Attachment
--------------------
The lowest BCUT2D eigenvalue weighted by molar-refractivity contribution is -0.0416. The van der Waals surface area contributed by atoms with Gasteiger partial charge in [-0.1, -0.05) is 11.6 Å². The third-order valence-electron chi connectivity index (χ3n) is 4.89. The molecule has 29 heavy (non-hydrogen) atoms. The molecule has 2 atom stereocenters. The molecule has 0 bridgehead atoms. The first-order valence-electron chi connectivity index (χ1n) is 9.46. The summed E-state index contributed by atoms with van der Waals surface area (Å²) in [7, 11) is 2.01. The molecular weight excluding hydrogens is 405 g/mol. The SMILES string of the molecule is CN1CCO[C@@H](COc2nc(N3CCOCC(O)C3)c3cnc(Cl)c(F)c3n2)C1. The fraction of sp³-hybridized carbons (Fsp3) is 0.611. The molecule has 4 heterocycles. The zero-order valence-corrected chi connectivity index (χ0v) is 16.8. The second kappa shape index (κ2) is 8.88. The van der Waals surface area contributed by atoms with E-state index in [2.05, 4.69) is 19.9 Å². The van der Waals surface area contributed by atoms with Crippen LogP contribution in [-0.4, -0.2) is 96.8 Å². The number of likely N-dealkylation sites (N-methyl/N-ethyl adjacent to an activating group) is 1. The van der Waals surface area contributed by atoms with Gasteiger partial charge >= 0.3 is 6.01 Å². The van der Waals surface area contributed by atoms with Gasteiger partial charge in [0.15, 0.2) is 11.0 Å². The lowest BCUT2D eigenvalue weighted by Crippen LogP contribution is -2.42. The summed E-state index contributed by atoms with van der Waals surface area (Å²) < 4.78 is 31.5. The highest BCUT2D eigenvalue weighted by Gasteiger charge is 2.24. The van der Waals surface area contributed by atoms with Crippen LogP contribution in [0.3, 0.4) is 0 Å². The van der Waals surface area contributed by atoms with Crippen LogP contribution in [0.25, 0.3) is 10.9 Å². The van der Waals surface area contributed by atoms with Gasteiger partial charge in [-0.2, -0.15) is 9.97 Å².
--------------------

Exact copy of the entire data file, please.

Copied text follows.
The lowest BCUT2D eigenvalue weighted by molar-refractivity contribution is -0.0416. The van der Waals surface area contributed by atoms with Gasteiger partial charge in [-0.1, -0.05) is 11.6 Å². The third-order valence-electron chi connectivity index (χ3n) is 4.89. The molecule has 29 heavy (non-hydrogen) atoms. The molecule has 2 atom stereocenters. The molecule has 0 bridgehead atoms. The first-order valence-electron chi connectivity index (χ1n) is 9.46. The summed E-state index contributed by atoms with van der Waals surface area (Å²) in [7, 11) is 2.01. The molecular weight excluding hydrogens is 405 g/mol. The SMILES string of the molecule is CN1CCO[C@@H](COc2nc(N3CCOCC(O)C3)c3cnc(Cl)c(F)c3n2)C1. The fraction of sp³-hybridized carbons (Fsp3) is 0.611. The molecule has 4 heterocycles. The zero-order valence-corrected chi connectivity index (χ0v) is 16.8. The second kappa shape index (κ2) is 8.88. The van der Waals surface area contributed by atoms with E-state index in [2.05, 4.69) is 19.9 Å². The van der Waals surface area contributed by atoms with Crippen LogP contribution in [-0.4, -0.2) is 96.8 Å². The number of likely N-dealkylation sites (N-methyl/N-ethyl adjacent to an activating group) is 1. The van der Waals surface area contributed by atoms with Gasteiger partial charge >= 0.3 is 6.01 Å². The van der Waals surface area contributed by atoms with Gasteiger partial charge in [0.15, 0.2) is 11.0 Å². The lowest BCUT2D eigenvalue weighted by Crippen LogP contribution is -2.42. The summed E-state index contributed by atoms with van der Waals surface area (Å²) < 4.78 is 31.5. The highest BCUT2D eigenvalue weighted by Gasteiger charge is 2.24. The van der Waals surface area contributed by atoms with Crippen LogP contribution in [0.3, 0.4) is 0 Å². The van der Waals surface area contributed by atoms with Crippen LogP contribution in [0.25, 0.3) is 10.9 Å². The van der Waals surface area contributed by atoms with Gasteiger partial charge in [-0.2, -0.15) is 9.97 Å².